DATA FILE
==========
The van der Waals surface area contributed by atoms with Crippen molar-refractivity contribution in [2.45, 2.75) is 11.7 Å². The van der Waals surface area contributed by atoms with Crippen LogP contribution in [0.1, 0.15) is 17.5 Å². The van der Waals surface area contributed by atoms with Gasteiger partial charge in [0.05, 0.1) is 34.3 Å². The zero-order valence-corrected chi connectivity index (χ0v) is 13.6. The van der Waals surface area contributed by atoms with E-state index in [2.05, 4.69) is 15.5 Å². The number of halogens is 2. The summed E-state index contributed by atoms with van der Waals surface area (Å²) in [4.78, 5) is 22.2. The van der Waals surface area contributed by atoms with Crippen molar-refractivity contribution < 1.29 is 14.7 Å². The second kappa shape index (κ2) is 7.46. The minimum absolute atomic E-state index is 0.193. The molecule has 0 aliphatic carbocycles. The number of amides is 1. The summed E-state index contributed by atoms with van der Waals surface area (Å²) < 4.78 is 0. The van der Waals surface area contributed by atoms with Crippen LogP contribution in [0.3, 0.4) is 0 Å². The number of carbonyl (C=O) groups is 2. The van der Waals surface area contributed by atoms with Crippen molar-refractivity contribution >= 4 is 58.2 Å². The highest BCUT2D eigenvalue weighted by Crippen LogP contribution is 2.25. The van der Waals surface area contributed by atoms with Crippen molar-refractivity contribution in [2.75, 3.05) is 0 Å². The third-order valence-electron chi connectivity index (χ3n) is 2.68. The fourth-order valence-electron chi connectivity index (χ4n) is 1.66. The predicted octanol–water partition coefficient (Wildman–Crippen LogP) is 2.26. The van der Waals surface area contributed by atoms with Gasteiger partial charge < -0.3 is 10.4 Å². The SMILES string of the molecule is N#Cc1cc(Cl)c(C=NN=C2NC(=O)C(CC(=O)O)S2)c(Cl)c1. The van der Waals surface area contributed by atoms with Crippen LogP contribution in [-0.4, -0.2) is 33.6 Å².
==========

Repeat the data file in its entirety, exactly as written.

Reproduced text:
The van der Waals surface area contributed by atoms with Crippen molar-refractivity contribution in [2.45, 2.75) is 11.7 Å². The van der Waals surface area contributed by atoms with Crippen LogP contribution in [0.1, 0.15) is 17.5 Å². The van der Waals surface area contributed by atoms with Gasteiger partial charge in [0.05, 0.1) is 34.3 Å². The zero-order valence-corrected chi connectivity index (χ0v) is 13.6. The van der Waals surface area contributed by atoms with E-state index in [2.05, 4.69) is 15.5 Å². The number of halogens is 2. The summed E-state index contributed by atoms with van der Waals surface area (Å²) in [4.78, 5) is 22.2. The van der Waals surface area contributed by atoms with Crippen molar-refractivity contribution < 1.29 is 14.7 Å². The second kappa shape index (κ2) is 7.46. The minimum absolute atomic E-state index is 0.193. The molecule has 0 aliphatic carbocycles. The number of amides is 1. The summed E-state index contributed by atoms with van der Waals surface area (Å²) < 4.78 is 0. The van der Waals surface area contributed by atoms with Crippen LogP contribution in [0.3, 0.4) is 0 Å². The number of carbonyl (C=O) groups is 2. The van der Waals surface area contributed by atoms with Crippen molar-refractivity contribution >= 4 is 58.2 Å². The highest BCUT2D eigenvalue weighted by Crippen LogP contribution is 2.25. The van der Waals surface area contributed by atoms with Crippen molar-refractivity contribution in [2.75, 3.05) is 0 Å². The third-order valence-electron chi connectivity index (χ3n) is 2.68. The fourth-order valence-electron chi connectivity index (χ4n) is 1.66. The predicted octanol–water partition coefficient (Wildman–Crippen LogP) is 2.26. The van der Waals surface area contributed by atoms with Gasteiger partial charge < -0.3 is 10.4 Å². The SMILES string of the molecule is N#Cc1cc(Cl)c(C=NN=C2NC(=O)C(CC(=O)O)S2)c(Cl)c1. The van der Waals surface area contributed by atoms with Crippen LogP contribution in [-0.4, -0.2) is 33.6 Å².